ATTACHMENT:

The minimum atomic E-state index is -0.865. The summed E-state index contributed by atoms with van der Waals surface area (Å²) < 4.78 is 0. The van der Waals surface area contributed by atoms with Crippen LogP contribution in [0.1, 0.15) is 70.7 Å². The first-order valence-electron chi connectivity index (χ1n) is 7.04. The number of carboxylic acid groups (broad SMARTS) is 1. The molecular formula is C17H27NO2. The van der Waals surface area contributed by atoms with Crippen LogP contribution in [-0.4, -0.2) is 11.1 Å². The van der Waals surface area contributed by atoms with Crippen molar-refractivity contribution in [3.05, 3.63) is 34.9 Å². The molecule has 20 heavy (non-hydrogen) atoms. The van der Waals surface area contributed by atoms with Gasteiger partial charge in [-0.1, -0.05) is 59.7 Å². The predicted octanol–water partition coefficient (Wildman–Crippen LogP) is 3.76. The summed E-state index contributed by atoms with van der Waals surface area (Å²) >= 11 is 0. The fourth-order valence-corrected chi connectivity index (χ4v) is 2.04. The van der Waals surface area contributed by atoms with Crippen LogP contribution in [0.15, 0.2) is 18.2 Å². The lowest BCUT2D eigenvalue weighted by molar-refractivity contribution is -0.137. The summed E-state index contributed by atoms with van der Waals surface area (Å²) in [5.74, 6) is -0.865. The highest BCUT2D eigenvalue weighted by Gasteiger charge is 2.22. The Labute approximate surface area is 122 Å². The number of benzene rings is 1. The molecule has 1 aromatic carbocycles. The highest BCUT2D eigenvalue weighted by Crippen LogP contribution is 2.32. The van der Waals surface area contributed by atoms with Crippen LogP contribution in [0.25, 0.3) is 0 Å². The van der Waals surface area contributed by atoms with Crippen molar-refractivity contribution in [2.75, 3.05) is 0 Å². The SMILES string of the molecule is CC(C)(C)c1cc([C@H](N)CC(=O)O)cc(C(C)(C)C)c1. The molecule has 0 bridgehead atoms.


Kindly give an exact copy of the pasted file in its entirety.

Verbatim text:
The minimum atomic E-state index is -0.865. The summed E-state index contributed by atoms with van der Waals surface area (Å²) < 4.78 is 0. The van der Waals surface area contributed by atoms with Crippen LogP contribution in [0.1, 0.15) is 70.7 Å². The first-order valence-electron chi connectivity index (χ1n) is 7.04. The number of carboxylic acid groups (broad SMARTS) is 1. The molecular formula is C17H27NO2. The van der Waals surface area contributed by atoms with Crippen LogP contribution in [-0.4, -0.2) is 11.1 Å². The van der Waals surface area contributed by atoms with Crippen molar-refractivity contribution in [3.05, 3.63) is 34.9 Å². The molecule has 20 heavy (non-hydrogen) atoms. The van der Waals surface area contributed by atoms with Gasteiger partial charge in [-0.1, -0.05) is 59.7 Å². The predicted octanol–water partition coefficient (Wildman–Crippen LogP) is 3.76. The summed E-state index contributed by atoms with van der Waals surface area (Å²) >= 11 is 0. The fourth-order valence-corrected chi connectivity index (χ4v) is 2.04. The van der Waals surface area contributed by atoms with Crippen LogP contribution in [0.15, 0.2) is 18.2 Å². The lowest BCUT2D eigenvalue weighted by molar-refractivity contribution is -0.137. The summed E-state index contributed by atoms with van der Waals surface area (Å²) in [5.74, 6) is -0.865. The highest BCUT2D eigenvalue weighted by Gasteiger charge is 2.22. The Labute approximate surface area is 122 Å². The number of benzene rings is 1. The molecule has 1 aromatic carbocycles. The highest BCUT2D eigenvalue weighted by Crippen LogP contribution is 2.32. The van der Waals surface area contributed by atoms with Crippen LogP contribution in [0.25, 0.3) is 0 Å². The van der Waals surface area contributed by atoms with Crippen molar-refractivity contribution in [2.75, 3.05) is 0 Å². The SMILES string of the molecule is CC(C)(C)c1cc([C@H](N)CC(=O)O)cc(C(C)(C)C)c1. The molecule has 0 bridgehead atoms.